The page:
Suicide is the 10th leading cause of death in the United States and more than 100 lives are lost to suicide each day, according the Center for Disease Control and Prevention (CDC). Sadly, the National Alliance on Mental Illness (NAMI) reports that only half of Americans experiencing depression receive treatment but the American Panel Survey (TAPS) found that 80% -90% of those that seek treatment for depression are treated successfully. It’s important that those in crisis know that there is help available for them.
Suicide Warning Signs
If your loved one is displaying these warning signs, he or she may be having thoughts of suicide:
- Talking about wanting to die, having no reason to live, feeling trapped, living in unbearable pain, or being a burden to others
- Abusing or increasing use of alcohol or drugs
- Acting anxious or agitated
- Reckless behavior
- Sleeping too little or too much
- Isolating him or herself
- Experiencing extreme mood swings
- Preoccupation with death
- Suddenly happier and/or calmer
- Loss of interest in things he or she once cared about
- Visiting or calling people to say goodbye
- Making arrangements and setting their affairs in order
- Giving possessions away
What To Do
There are several misconceptions about suicide, but the most common misconception is that if someone is determined to kill him or herself, no one is going to stop him or her. This could not be any further from the truth. Suicide Awareness Voices of Education (SAVE) says, “Even the most severely depressed person has mixed feelings about death, and most waiver until the very last moment between wanting to live and wanting to end their pain. Most suicidal people do not want to die; they want the pain to stop.”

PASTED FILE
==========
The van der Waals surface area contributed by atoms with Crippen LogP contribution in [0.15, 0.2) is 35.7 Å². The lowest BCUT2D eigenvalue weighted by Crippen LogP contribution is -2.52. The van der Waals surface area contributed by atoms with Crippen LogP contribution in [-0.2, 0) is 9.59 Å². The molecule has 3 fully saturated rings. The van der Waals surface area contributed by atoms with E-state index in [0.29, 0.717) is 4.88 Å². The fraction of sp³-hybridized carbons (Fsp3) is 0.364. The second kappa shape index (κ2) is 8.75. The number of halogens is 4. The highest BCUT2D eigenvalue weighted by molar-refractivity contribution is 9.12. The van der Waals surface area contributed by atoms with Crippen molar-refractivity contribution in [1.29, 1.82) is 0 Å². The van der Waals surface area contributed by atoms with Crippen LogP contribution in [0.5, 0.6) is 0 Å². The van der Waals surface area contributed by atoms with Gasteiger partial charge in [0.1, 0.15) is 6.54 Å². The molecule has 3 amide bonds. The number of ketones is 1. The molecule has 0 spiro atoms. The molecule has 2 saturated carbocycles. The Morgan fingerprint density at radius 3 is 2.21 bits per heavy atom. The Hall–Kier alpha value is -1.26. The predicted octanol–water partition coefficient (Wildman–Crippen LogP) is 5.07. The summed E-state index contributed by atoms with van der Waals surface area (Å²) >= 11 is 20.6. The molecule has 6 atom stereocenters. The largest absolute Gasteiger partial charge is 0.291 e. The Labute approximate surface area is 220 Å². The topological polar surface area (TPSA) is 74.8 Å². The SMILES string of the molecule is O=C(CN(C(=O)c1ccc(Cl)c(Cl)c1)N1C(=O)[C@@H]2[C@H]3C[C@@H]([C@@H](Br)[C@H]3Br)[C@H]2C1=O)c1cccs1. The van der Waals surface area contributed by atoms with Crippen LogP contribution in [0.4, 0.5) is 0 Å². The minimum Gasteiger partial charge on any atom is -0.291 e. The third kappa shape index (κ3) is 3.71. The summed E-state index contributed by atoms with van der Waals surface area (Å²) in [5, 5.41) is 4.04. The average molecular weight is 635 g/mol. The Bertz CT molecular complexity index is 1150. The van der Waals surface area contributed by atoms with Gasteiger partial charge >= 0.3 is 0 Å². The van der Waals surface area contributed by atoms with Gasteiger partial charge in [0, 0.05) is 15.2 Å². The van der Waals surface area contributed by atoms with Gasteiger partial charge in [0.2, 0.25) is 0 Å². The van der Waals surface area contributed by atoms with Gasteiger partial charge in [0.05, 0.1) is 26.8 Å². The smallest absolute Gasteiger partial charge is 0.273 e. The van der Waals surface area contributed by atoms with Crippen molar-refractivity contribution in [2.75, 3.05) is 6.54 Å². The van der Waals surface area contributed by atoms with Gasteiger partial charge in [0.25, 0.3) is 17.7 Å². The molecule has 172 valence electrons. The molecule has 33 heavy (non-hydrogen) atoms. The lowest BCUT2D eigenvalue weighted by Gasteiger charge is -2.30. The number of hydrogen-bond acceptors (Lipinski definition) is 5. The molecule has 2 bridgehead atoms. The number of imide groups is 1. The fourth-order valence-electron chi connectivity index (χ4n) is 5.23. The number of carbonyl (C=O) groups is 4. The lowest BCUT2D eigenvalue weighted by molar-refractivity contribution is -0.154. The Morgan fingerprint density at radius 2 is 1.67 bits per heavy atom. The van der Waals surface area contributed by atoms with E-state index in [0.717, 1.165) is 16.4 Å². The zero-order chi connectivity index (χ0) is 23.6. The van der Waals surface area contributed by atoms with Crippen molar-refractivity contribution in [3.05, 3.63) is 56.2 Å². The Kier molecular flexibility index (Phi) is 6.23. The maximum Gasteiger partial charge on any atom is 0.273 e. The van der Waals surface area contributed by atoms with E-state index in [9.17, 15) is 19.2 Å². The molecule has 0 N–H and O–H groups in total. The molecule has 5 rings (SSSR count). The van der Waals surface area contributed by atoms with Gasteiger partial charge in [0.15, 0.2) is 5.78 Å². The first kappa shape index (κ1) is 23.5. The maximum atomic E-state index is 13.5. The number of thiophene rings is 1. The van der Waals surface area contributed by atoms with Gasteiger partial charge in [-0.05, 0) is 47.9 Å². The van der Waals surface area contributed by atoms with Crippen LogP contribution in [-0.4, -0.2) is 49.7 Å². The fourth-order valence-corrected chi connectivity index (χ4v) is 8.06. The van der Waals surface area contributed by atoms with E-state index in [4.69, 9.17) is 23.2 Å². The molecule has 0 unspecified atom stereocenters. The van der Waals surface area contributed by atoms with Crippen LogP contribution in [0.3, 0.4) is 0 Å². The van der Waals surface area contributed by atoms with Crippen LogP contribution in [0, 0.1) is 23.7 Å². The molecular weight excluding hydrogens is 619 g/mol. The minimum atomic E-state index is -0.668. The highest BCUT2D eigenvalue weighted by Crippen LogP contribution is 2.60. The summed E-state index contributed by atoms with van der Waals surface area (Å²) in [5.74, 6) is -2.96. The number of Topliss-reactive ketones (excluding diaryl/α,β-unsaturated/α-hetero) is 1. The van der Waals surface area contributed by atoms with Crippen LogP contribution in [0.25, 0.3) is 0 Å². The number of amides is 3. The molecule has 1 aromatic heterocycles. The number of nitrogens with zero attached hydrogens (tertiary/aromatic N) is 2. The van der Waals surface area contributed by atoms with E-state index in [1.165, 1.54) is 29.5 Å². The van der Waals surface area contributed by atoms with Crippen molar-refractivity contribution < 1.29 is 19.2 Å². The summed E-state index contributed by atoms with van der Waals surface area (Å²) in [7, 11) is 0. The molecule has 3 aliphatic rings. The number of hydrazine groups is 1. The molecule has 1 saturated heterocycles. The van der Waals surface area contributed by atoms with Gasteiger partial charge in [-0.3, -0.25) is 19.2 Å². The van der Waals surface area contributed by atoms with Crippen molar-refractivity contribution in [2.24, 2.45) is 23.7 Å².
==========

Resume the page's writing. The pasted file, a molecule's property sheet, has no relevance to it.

If you are having thoughts of suicide:
- Speak to a professional on a suicide prevention hotline:
- National Hope Line: 1-800-SUICIDE (784-2433)
- The Help Line USA: 1-800-785-8111
- Girls and Boys Town: 1-800-448-3000
- Covenant House: 1-800-999-9999
- The Trevor Project: 1-800-850-8078 (for gay or questioning youth)
- Check yourself into the emergency room to get help.
- Keep away from things that might hurt you.
- Talk to your doctor about treatment options.
If a family member or friend is showing warning signs and/or has shared their thoughts of suicide with you:
- Don’t lecture them or offer them advice.
- Be non-judgmental when talking to them about their thoughts of suicide.
- Share your feelings of concern for your loved one and offer hope that alternatives are available to them.
- Offer empathy, not sympathy to your loved one.
- Don’t make promises of secrecy. Your loved one’s life takes precedence over confidentiality.
- Tell your loved one you will help them and don’t allow them to reject help.
- Get a commitment from them not to attempt suicide.
Jaime Venditti, State Coordinator, New York Health Works